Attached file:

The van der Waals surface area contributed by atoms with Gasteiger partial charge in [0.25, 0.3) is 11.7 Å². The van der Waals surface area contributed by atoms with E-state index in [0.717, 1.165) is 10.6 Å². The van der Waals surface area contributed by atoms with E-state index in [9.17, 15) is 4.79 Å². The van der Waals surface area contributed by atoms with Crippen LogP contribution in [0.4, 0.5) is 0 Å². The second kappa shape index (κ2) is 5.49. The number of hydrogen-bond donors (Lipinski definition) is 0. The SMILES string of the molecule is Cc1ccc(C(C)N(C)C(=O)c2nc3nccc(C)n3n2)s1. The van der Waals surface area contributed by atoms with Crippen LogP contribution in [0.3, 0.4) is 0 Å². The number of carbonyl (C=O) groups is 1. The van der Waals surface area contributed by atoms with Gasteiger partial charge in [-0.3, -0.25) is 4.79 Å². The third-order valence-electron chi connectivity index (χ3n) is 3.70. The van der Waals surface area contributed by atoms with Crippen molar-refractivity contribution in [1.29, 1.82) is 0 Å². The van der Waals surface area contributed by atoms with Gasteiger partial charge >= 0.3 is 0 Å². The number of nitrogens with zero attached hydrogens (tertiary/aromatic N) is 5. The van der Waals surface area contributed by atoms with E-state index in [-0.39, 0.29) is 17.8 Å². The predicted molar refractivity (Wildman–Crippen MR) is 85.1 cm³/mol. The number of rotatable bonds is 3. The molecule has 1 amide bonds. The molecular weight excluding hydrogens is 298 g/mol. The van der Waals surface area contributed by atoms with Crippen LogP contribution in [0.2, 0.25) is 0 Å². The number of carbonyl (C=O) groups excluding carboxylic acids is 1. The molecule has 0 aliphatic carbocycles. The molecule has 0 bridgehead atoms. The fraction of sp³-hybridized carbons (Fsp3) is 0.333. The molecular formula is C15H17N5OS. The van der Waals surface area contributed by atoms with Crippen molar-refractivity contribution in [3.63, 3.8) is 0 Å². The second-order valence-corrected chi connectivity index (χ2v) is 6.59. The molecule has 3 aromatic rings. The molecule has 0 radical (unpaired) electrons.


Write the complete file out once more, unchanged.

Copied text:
The van der Waals surface area contributed by atoms with Gasteiger partial charge in [0.25, 0.3) is 11.7 Å². The van der Waals surface area contributed by atoms with E-state index in [0.717, 1.165) is 10.6 Å². The van der Waals surface area contributed by atoms with E-state index in [9.17, 15) is 4.79 Å². The van der Waals surface area contributed by atoms with Crippen LogP contribution in [0.4, 0.5) is 0 Å². The second kappa shape index (κ2) is 5.49. The number of hydrogen-bond donors (Lipinski definition) is 0. The SMILES string of the molecule is Cc1ccc(C(C)N(C)C(=O)c2nc3nccc(C)n3n2)s1. The van der Waals surface area contributed by atoms with Crippen LogP contribution in [0.3, 0.4) is 0 Å². The number of carbonyl (C=O) groups is 1. The van der Waals surface area contributed by atoms with Gasteiger partial charge in [-0.3, -0.25) is 4.79 Å². The third-order valence-electron chi connectivity index (χ3n) is 3.70. The van der Waals surface area contributed by atoms with Crippen molar-refractivity contribution in [1.29, 1.82) is 0 Å². The van der Waals surface area contributed by atoms with Gasteiger partial charge >= 0.3 is 0 Å². The number of nitrogens with zero attached hydrogens (tertiary/aromatic N) is 5. The van der Waals surface area contributed by atoms with E-state index in [-0.39, 0.29) is 17.8 Å². The predicted molar refractivity (Wildman–Crippen MR) is 85.1 cm³/mol. The number of rotatable bonds is 3. The molecule has 1 amide bonds. The molecular weight excluding hydrogens is 298 g/mol. The van der Waals surface area contributed by atoms with Crippen LogP contribution in [0.2, 0.25) is 0 Å². The number of carbonyl (C=O) groups excluding carboxylic acids is 1. The molecule has 0 aliphatic carbocycles. The molecule has 0 bridgehead atoms. The fraction of sp³-hybridized carbons (Fsp3) is 0.333. The molecular formula is C15H17N5OS. The van der Waals surface area contributed by atoms with Crippen molar-refractivity contribution in [3.63, 3.8) is 0 Å². The second-order valence-corrected chi connectivity index (χ2v) is 6.59. The molecule has 3 aromatic rings. The molecule has 0 radical (unpaired) electrons.